Age of typographic plenty brings new problems, too

April 30, 2001|By MIKE HIMOWITZ

When I was writing headlines for my college newspaper back in the age of metal type, I frequently ran into a sticky problem. Our small-town printer had a limited selection of typefaces, and he set our headlines by hand, character-by-character, using metal slugs stored in dusty wooden cases.

Over the years, some of the letters were lost or broken, but they were horrendously expensive to replace. Since business wasn't booming and we couldn't afford to pay him much in the first place, our printer figured we could make do with what he had.

This wasn't a problem with Qs or Zs, but by the time my generation produced the paper, there were only three capital Rs left in our favorite headline font.

Since the letter R is the fifth-most-common consonant, the shortage was a considerable handicap, forcing us into creative headline wording and occasional bouts of swearing when - despite our best efforts - the number of Rs we needed exceeded the supply. When I graduated from college and found a job on a daily newspaper with a seemingly unlimited supply of Rs, I knew I'd hit the big time.

Three decades later, we've moved from an age of scarcity into an age of typographic overload. Metal type is a thing of the past. Thanks to powerful processors, sophisticated software and cheap but versatile printers, virtually every computer desktop is a potential publishing house.

Create a document in Microsoft Word or Wordpad, click on the arrow next to the font window at the top of the page, and a long list of typefaces appears. How far does it go? Keep scrolling and you'll be amazed - Microsoft Windows installs 34 different fonts when you load the operating system on your computer. You'll find a lot more if you use desktop publishing or graphics programs.

These software-makers feel compelled to install a hundred or more typefaces on your system without so much as a by-your-leave, the better to produce fancy newsletters, party invitations, buttons, advertisements, coupons, menus and bogus $20 bills.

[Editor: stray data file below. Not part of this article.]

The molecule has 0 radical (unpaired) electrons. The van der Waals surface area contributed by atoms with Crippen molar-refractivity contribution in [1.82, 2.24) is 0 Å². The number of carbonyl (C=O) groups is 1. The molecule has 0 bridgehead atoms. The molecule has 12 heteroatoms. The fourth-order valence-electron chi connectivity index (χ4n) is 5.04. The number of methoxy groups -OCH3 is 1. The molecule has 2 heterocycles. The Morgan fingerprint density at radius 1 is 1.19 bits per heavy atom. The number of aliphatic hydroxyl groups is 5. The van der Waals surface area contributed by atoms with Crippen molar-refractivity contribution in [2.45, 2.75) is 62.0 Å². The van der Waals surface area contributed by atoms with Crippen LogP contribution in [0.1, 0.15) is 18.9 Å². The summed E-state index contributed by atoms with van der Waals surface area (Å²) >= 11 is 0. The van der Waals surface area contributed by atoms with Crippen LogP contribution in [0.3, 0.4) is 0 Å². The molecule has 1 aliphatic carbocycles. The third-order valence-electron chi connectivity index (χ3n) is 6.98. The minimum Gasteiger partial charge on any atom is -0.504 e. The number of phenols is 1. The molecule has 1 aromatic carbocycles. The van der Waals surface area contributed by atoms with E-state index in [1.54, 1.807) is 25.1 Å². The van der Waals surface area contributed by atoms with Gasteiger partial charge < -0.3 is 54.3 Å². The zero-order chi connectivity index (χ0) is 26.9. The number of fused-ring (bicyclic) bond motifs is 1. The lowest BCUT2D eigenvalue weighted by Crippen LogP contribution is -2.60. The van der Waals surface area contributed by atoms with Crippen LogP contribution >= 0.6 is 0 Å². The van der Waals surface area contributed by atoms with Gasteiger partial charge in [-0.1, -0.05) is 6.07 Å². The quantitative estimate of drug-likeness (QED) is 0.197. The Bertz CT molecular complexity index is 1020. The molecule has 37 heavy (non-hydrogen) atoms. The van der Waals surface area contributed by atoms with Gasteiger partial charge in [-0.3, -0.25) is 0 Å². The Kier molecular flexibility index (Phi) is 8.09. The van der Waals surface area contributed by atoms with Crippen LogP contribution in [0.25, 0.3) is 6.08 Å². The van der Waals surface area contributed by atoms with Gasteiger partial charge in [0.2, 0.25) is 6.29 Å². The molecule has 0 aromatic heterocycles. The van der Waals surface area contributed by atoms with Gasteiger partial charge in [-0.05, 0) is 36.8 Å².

Many of these fonts are virtually identical versions of classic typefaces under different names (such as Arial, Swiss and Helvetica). Others are purely decorative - ranging from Olde English diploma fonts to novelty typefaces that look like icicles, drip blood, or use an acrobatic Fred Flintstone to form the characters.

Some users get hooked on fonts. They prowl the Web, looking for free or low-cost typefaces. Thanks to computer power, almost anyone can be a typeface designer these days, too. Check out some of the free typefaces available at www.acidfonts.com.

Though all this desktop publishing power is generally a good thing, it has its downside. First, people actually use some of these awful typefaces in documents they expect others to read. Or they mix a dozen fonts in a single newsletter or brochure, which amuses them but confuses the heck out of the average reader.

But that's a matter for the style police. More ominously, too many fonts can bog down your system - and a poorly designed or corrupt typeface can actually crash it. On more than a few occasions when people have asked me why their PCs seem to be running slowly, I have asked them to display a font list. They're surprised to find literally hundreds of typefaces they've never used and never will.

How do you keep your font list manageable? It helps to understand how Windows deals with type. Each font is stored as one or more files on your hard drive, usually in the Fonts folder of your Windows directory. You can find them by opening the Fonts folder, or by clicking the Start Button, then choosing Settings, Control Panel and Fonts.

Windows fonts usually have one of two extensions. The extention TTF identifies a TrueType Font, which can be scaled to any size by your word processor or other programs. Files with the extension FON are bitmapped fonts - they're designed to be displayed in one size only. Some fonts require four separate files - for normal, italic, bold and bold italic faces.

Although there's no specific limit on the number of fonts you can install, the operating system generally chokes when it has to manage more than 1,000. The exact limit depends on the name of each font and its location on your hard drive, which sounds weird but is true. Unfortunately, system performance can degrade before you reach half the theoretical limit.

The simplest way to figure out which fonts you want is to browse the Fonts directory and double-click file names you don't recognize. A window will pop up with the typeface in various sizes.

Getting rid of a font can be as simple as hitting the delete key in the Fonts directory - but BE CAREFUL! Deleting a font that Windows requires can be dangerous. Never delete a bitmapped font (the system requires them). And before you delete any TrueType fonts, create a backup directory and copy all the files from the Font directory into it.

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